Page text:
Click the Dash button and type kickstart and then click on the kickstart application.

kickstart

Obviously you should customize your settings as you see fit – I have provided mine for reference.

Basic Configuration
Basic Configuration: Set Timezone
Installation Method
Installation Method: Choose the CD-ROM installation method

Boot Loader Options

Partition Options: Add an ext4 partition to the root file system that fills all unused space on the disk
Partition Options: Add an ext4 partition to the root file system that fills all unused space on the disk
Partition Options: Add a swap file system that uses the recommended swap size
Partition Options: Add a swap file system that uses the recommended swap size
Network Configuration: Add network device eth0 and set to DHCP
Network Configuration: Add network device eth0 and set to DHCP
User Configuration: Provide username and password
User Configuration: Provide username and password

Click File, Save File and save the kickstart file ks.cfg to /opt/serveriso.

While using the Kickstart Configurator you may have noticed that the Package Selection screen did not work. Fortunately we can manually edit the ks.cfg file so that the packages that we want are installed during Ubuntu Server installation.

At the end of ks.cfg add %packages and then list the packages that you want installed. I chose to install nano, openssh-server and open-vm-tools:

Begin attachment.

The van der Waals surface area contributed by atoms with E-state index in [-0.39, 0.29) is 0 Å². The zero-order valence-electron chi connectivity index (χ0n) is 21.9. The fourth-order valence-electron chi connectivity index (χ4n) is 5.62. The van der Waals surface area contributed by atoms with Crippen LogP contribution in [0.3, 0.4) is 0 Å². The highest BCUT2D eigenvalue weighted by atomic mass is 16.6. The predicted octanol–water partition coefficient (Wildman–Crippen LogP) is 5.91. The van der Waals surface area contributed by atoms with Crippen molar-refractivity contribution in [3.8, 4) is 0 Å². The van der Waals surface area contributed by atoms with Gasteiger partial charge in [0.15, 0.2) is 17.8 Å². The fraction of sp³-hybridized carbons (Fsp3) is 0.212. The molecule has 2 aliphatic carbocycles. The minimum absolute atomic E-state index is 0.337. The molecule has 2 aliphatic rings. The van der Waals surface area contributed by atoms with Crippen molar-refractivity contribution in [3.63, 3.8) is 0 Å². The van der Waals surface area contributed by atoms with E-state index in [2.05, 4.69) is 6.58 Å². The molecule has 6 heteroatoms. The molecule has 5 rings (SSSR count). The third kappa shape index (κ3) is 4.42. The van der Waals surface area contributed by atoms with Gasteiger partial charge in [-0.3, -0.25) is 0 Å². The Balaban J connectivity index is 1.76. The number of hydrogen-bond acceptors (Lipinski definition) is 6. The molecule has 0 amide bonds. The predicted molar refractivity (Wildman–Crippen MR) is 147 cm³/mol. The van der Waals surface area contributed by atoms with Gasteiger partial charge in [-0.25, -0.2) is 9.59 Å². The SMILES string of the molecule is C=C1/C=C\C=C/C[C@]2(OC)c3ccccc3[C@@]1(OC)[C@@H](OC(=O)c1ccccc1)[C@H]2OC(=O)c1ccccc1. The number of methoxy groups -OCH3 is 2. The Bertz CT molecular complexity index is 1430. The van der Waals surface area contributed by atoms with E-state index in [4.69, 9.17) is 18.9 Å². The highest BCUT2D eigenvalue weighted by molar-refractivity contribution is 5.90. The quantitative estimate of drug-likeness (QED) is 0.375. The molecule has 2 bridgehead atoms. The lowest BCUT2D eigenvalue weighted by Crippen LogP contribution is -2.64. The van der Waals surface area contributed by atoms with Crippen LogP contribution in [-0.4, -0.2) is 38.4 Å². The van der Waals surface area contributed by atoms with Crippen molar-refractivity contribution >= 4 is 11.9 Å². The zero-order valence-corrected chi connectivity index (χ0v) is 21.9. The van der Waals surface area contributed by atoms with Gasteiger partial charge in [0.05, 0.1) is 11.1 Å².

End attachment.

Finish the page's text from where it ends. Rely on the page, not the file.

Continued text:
%packages
nano
openssh-server
open-vm-tools --no-install-recommends

–no-install-recommends installs open-vm-tools in headless mode.

Now we need to configure the CD boot command line to use the kickstart ks.cfg file.

Browse to and open /opt/serveriso/isolinux/txt.cfg.

We need to edit the append line of the default install section at the top of the file.

default install

At the end of the append line add ks=cdrom:/ks.cfg. You can remove quiet — and vga=788.

My append line is as follows:

append  file=/cdrom/preseed/ubuntuserver.seed initrd=/install/initrd.gz ks=cdrom:/ks.cfg

The final step is to create a new Ubuntu Server .iso using this command:

sudo mkisofs -D -r -V "ATTENDLESS_UBUNTU" -cache-inodes -J -l -b isolinux/isolinux.bin -c isolinux/boot.cat -no-emul-boot -boot-load-size 4 -boot-info-table -o /opt/autoinstall.iso /opt/serveriso

The finished .iso is /opt/autoinstall.iso.

Test your .iso in a virtual machine to make sure that everything works as it should.